We read the interesting paper by Lebwohl et al. The authors concluded that there was no association between persistence of villous atrophy and mortality in coeliac disease (CD). However, the study design and the interpretation of results raise some concerns.
In spite of the impressive number of patients evaluated, it is of note that only 26% of the CD-diagnosed patients during the study period had a follow-up biopsy, with the reason why these biopsies were taken unknown and therefore, as the authors mention in their discussion, ascertainment bias cannot be excluded.
It has recently been emphasised that small bowel biopsy remains the gold standard for monitoring mucosal healing in CD.[2, 3] Persistent villous atrophy was associated with a more than threefold increased risk of osteoporosis, refractory CD and malignancies irrespective of symptom resolution on a gluten-free diet (GFD). Thus, the question that emerges is whether the CD patients in this study cohort were adequately followed up.
A recent paper showed that medical follow-up evaluation in patients with CD is highly variable and often inadequate. In fact, follow-up consistent with current American Gastroenterology Association recommendations was observed in only 35% of patients. Currently, clear guidelines on when to repeat small-bowel biopsy are lacking. However, a systematic review of studies reporting the long-term management of CD suggested that follow-up biopsy at 1–2 years after commencement of the GFD is recommended, and that if histological improvement is incomplete, biopsies probably should be performed again in 1–2 years. Thus, the evaluated cohort of patients would not be useful to assess how persistent villous atrophy influenced mortality in CD, as the rate of follow-up small-bowel biopsy was quite low, the reason why these biopsies were taken was unknown, and there were no additional follow-up biopsies performed when histological improvement was incomplete.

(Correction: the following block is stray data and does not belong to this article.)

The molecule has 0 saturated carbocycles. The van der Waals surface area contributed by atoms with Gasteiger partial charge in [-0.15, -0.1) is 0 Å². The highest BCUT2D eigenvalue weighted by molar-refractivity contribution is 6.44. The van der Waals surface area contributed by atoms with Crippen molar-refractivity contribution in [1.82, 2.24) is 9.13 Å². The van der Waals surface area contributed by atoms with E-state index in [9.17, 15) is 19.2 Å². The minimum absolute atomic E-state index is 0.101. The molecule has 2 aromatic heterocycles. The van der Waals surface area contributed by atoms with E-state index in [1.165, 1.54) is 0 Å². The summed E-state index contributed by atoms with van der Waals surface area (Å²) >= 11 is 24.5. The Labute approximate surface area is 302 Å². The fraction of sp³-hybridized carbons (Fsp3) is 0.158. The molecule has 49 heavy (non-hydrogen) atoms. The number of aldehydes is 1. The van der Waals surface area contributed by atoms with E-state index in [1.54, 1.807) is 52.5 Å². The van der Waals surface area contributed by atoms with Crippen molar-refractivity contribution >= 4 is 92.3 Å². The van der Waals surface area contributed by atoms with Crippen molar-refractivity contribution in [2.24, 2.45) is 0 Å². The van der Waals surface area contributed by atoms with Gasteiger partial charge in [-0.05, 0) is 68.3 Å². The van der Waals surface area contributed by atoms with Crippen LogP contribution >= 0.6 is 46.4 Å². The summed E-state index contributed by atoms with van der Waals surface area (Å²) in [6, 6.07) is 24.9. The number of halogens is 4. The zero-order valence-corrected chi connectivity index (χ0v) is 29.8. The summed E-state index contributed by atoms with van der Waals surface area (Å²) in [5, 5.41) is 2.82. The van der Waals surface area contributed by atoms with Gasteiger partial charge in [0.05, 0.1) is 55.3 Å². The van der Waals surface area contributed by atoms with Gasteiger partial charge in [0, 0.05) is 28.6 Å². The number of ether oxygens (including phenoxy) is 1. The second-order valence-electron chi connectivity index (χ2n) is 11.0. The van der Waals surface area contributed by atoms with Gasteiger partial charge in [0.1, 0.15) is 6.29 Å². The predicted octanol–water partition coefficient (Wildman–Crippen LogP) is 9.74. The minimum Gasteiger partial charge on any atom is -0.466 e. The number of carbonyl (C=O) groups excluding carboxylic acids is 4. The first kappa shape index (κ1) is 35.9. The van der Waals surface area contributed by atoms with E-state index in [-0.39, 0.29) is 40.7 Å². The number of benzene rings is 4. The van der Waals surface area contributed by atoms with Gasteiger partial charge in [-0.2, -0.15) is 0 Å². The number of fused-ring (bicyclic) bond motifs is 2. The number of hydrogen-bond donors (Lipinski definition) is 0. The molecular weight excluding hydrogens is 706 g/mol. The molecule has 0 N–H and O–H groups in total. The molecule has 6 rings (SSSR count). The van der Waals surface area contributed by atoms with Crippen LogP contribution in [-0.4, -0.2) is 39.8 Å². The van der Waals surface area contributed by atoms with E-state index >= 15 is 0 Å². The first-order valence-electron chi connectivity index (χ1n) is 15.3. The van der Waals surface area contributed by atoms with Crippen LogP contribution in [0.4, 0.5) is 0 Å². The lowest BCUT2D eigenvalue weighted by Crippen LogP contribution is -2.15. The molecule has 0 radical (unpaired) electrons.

Likewise, follow-up biopsy in the study by Lebwohl et al. demonstrated that there was persistent villous atrophy in 43% of the cohort. It is reasonable to think that in these patients, dietary measures to improve GFD adherence were taken, as lack of dietary adherence is considered the main reason for persistence of villous atrophy. Improvement in dietary adherence would have influenced survival, and decreased mortality to the level of patients who have mucosal healing. In this sense, the problem in the long-term management of CD is the nondiagnosed persistent villous atrophy. Only once it is detected, can the opportune dietary measures be established.